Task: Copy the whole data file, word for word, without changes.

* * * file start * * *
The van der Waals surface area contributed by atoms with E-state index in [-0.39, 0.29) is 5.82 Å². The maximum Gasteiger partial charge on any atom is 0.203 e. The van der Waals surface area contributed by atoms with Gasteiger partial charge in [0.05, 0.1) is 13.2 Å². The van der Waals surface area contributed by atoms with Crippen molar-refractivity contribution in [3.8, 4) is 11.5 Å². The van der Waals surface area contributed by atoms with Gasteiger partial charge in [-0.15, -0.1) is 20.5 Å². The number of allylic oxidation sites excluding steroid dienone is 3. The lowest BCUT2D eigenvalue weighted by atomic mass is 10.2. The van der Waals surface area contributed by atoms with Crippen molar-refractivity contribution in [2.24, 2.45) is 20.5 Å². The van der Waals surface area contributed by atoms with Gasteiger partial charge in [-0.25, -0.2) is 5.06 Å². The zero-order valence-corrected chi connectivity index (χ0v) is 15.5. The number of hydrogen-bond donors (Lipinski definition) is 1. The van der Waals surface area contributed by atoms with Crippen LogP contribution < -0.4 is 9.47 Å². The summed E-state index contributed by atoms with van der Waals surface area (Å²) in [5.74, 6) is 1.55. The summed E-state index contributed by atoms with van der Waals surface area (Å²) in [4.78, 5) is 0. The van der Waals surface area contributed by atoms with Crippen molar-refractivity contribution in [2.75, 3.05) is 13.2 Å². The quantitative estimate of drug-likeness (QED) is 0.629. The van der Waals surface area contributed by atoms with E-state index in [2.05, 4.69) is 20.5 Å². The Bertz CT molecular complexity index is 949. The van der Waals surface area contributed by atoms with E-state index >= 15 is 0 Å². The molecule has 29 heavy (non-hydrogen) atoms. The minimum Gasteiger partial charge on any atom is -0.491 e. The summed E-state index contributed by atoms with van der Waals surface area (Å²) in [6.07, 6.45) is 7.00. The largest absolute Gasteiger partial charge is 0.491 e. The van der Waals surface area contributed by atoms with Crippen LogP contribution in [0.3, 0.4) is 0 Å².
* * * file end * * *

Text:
The van der Waals surface area contributed by atoms with E-state index in [-0.39, 0.29) is 5.82 Å². The maximum Gasteiger partial charge on any atom is 0.203 e. The van der Waals surface area contributed by atoms with Gasteiger partial charge in [0.05, 0.1) is 13.2 Å². The van der Waals surface area contributed by atoms with Crippen molar-refractivity contribution in [3.8, 4) is 11.5 Å². The van der Waals surface area contributed by atoms with Gasteiger partial charge in [-0.15, -0.1) is 20.5 Å². The number of allylic oxidation sites excluding steroid dienone is 3. The lowest BCUT2D eigenvalue weighted by atomic mass is 10.2. The van der Waals surface area contributed by atoms with Crippen molar-refractivity contribution in [2.24, 2.45) is 20.5 Å². The van der Waals surface area contributed by atoms with Gasteiger partial charge in [-0.25, -0.2) is 5.06 Å². The zero-order valence-corrected chi connectivity index (χ0v) is 15.5. The number of hydrogen-bond donors (Lipinski definition) is 1. The van der Waals surface area contributed by atoms with Crippen LogP contribution < -0.4 is 9.47 Å². The summed E-state index contributed by atoms with van der Waals surface area (Å²) in [5.74, 6) is 1.55. The summed E-state index contributed by atoms with van der Waals surface area (Å²) in [4.78, 5) is 0. The van der Waals surface area contributed by atoms with Crippen molar-refractivity contribution in [2.75, 3.05) is 13.2 Å². The quantitative estimate of drug-likeness (QED) is 0.629. The van der Waals surface area contributed by atoms with E-state index in [2.05, 4.69) is 20.5 Å². The Bertz CT molecular complexity index is 949. The van der Waals surface area contributed by atoms with E-state index >= 15 is 0 Å². The molecule has 29 heavy (non-hydrogen) atoms. The minimum Gasteiger partial charge on any atom is -0.491 e. The summed E-state index contributed by atoms with van der Waals surface area (Å²) in [6.07, 6.45) is 7.00. The largest absolute Gasteiger partial charge is 0.491 e. The van der Waals surface area contributed by atoms with Crippen LogP contribution in [0.3, 0.4) is 0 Å².